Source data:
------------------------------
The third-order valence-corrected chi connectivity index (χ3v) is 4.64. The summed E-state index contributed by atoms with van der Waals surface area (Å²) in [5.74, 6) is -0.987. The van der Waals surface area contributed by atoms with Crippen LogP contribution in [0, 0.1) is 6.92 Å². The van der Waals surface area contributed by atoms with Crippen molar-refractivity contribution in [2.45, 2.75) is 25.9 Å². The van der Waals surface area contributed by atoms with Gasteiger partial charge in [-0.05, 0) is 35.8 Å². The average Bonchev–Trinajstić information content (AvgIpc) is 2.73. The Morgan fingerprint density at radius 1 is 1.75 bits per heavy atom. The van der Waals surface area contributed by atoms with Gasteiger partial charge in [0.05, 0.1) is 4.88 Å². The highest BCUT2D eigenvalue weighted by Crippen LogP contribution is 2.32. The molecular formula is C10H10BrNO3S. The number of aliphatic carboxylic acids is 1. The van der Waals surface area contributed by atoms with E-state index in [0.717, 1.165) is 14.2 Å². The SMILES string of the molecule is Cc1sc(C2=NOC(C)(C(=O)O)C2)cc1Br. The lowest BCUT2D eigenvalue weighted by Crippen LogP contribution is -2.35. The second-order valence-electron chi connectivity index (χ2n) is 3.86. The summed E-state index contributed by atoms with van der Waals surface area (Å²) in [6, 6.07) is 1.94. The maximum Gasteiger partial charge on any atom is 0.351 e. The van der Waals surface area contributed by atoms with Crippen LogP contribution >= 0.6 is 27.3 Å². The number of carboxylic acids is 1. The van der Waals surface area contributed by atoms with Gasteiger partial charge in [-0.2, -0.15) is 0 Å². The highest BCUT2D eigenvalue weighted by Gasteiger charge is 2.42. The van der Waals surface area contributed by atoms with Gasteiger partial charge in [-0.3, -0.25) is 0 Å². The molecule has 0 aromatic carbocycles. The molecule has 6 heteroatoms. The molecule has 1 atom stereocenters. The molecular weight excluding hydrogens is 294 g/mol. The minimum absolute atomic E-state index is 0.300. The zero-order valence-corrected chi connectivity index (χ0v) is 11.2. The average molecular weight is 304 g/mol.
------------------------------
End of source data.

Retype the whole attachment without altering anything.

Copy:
The third-order valence-corrected chi connectivity index (χ3v) is 4.64. The summed E-state index contributed by atoms with van der Waals surface area (Å²) in [5.74, 6) is -0.987. The van der Waals surface area contributed by atoms with Crippen LogP contribution in [0, 0.1) is 6.92 Å². The van der Waals surface area contributed by atoms with Crippen molar-refractivity contribution in [2.45, 2.75) is 25.9 Å². The van der Waals surface area contributed by atoms with Gasteiger partial charge in [-0.05, 0) is 35.8 Å². The average Bonchev–Trinajstić information content (AvgIpc) is 2.73. The Morgan fingerprint density at radius 1 is 1.75 bits per heavy atom. The van der Waals surface area contributed by atoms with Gasteiger partial charge in [0.05, 0.1) is 4.88 Å². The highest BCUT2D eigenvalue weighted by Crippen LogP contribution is 2.32. The molecular formula is C10H10BrNO3S. The number of aliphatic carboxylic acids is 1. The van der Waals surface area contributed by atoms with E-state index in [0.717, 1.165) is 14.2 Å². The SMILES string of the molecule is Cc1sc(C2=NOC(C)(C(=O)O)C2)cc1Br. The lowest BCUT2D eigenvalue weighted by Crippen LogP contribution is -2.35. The second-order valence-electron chi connectivity index (χ2n) is 3.86. The summed E-state index contributed by atoms with van der Waals surface area (Å²) in [6, 6.07) is 1.94. The maximum Gasteiger partial charge on any atom is 0.351 e. The van der Waals surface area contributed by atoms with Crippen LogP contribution >= 0.6 is 27.3 Å². The number of carboxylic acids is 1. The van der Waals surface area contributed by atoms with Gasteiger partial charge in [-0.2, -0.15) is 0 Å². The highest BCUT2D eigenvalue weighted by Gasteiger charge is 2.42. The van der Waals surface area contributed by atoms with Gasteiger partial charge in [-0.3, -0.25) is 0 Å². The molecule has 0 aromatic carbocycles. The molecule has 6 heteroatoms. The molecule has 1 atom stereocenters. The molecular weight excluding hydrogens is 294 g/mol. The minimum absolute atomic E-state index is 0.300. The zero-order valence-corrected chi connectivity index (χ0v) is 11.2. The average molecular weight is 304 g/mol.